Cleaning your PC with a vacuum cleaner

In summary: Air in either direction...intake or output...it is important to take into account the type of machine, the type of dirt, and the material being blown off.
  • #1
fawk3s
342
1
It is said that its not good for your computer to be cleaned with a vacuum cleaner (the inside) as long as the vacuum cleaner is on "intake" mod. If there is, however, an "output" mod, then its ok. I don't entirely understand this. I understand that the moving air can easily charge up the components of the PC, and it can be harmful, but how does it matter of whether its moving from a high pressure zone to a "normal" one, or from the "normal" one to the low pressure zone?

As my computer has both intake and output fans, this confuses me a tad.
At first, I thought that when using the "intake" mod, the tip of the vacuum cleaner/the metal "pipe" would naturally be held closer the the components, and when the pipe gets charged up by the air, it can, maybe partially, induct charges on the components aswell. But I am not sure this is correct.

Any ideas? I have to admit that I am not entirely positive about this myth though. But I've heard about it.

Thanks in advance,
fawk3s
 
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  • #2
blowing air onto something > applying suction to sensitive little components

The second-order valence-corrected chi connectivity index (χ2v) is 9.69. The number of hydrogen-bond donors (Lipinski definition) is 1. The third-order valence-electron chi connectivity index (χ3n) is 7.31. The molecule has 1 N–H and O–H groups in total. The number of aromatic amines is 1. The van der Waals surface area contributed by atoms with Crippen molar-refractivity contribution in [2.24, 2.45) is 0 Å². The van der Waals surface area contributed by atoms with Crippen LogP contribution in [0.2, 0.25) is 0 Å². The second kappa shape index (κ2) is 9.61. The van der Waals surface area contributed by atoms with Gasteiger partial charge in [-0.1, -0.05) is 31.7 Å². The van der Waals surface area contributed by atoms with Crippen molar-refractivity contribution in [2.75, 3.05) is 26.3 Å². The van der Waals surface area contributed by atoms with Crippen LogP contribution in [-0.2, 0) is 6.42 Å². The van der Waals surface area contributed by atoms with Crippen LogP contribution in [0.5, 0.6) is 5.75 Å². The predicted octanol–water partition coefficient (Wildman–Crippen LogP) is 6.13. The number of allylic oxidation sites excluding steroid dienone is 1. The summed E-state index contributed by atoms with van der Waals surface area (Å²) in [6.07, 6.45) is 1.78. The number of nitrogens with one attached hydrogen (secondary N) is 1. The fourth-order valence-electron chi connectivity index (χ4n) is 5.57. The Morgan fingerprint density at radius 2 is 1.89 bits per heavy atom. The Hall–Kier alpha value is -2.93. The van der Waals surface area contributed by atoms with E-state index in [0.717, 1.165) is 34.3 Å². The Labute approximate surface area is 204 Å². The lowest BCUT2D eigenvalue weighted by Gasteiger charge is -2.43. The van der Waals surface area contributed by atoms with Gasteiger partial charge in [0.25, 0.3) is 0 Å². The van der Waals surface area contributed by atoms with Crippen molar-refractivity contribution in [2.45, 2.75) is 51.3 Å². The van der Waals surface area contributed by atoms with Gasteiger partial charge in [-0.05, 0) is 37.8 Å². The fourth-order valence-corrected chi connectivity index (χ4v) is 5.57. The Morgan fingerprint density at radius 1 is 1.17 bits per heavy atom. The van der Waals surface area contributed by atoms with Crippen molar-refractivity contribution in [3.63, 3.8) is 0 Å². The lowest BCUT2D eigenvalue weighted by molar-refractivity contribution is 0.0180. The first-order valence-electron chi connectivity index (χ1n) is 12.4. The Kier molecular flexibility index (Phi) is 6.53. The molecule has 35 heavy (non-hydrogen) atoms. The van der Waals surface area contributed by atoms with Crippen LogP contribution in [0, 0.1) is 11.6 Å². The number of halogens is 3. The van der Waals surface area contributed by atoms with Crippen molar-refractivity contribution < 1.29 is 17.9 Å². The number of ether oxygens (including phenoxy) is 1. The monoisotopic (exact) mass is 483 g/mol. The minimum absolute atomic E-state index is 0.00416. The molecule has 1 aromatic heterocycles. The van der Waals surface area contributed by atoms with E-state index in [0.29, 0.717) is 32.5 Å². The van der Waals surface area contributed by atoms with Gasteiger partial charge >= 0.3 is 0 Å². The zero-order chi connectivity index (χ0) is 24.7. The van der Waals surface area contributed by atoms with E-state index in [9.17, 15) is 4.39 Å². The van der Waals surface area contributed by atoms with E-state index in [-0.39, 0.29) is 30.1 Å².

how is this hard...?
 
  • #3
Incase you didnt notice, the myth is about how random charges can be harmful, Sherlock.
 
  • #4
G037H3 said:
blowing air onto something > applying suction to sensitive little components
"Sensitive little components" ? Surface-mount components (like those found on modern motherboards) are very durable. You could run a vacuum over them with no issues if you take care not to bend any pins or leave any material that could cause a short.
 
  • #5
My graduate advisor fried 2 of our lab computers trying to clean them with a blower. It blew some dust into the hard drive enclosure and jammed it. My recommendation is to just leave it alone.
 
  • #6
fawk3s said:
Incase you didnt notice, the myth is about how random charges can be harmful, Sherlock.

but why would you make that assumption?

*tokes on pipe*

"Sensitive little components" ? Surface-mount components (like those found on modern motherboards) are very durable. You could run a vacuum over them with no issues if you take care not to bend any pins or leave any material that could cause a short.

If some components or chips are loose, but still working, then applying suction could end badly.

My graduate advisor fried 2 of our lab computers trying to clean them with a blower. It blew some dust into the hard drive enclosure and jammed it. My recommendation is to just leave it alone.

canned air exists for a reason ^_^
 
  • #7
G037H3 said:
canned air exists for a reason ^_^
In this case it wouldn't have made a difference. The dust that jammed the drives was not dust that was sucked into the intake, but dust that was already covering the components. It got blown off of some other component and into the hard drive.
 
  • #8
DaleSpam said: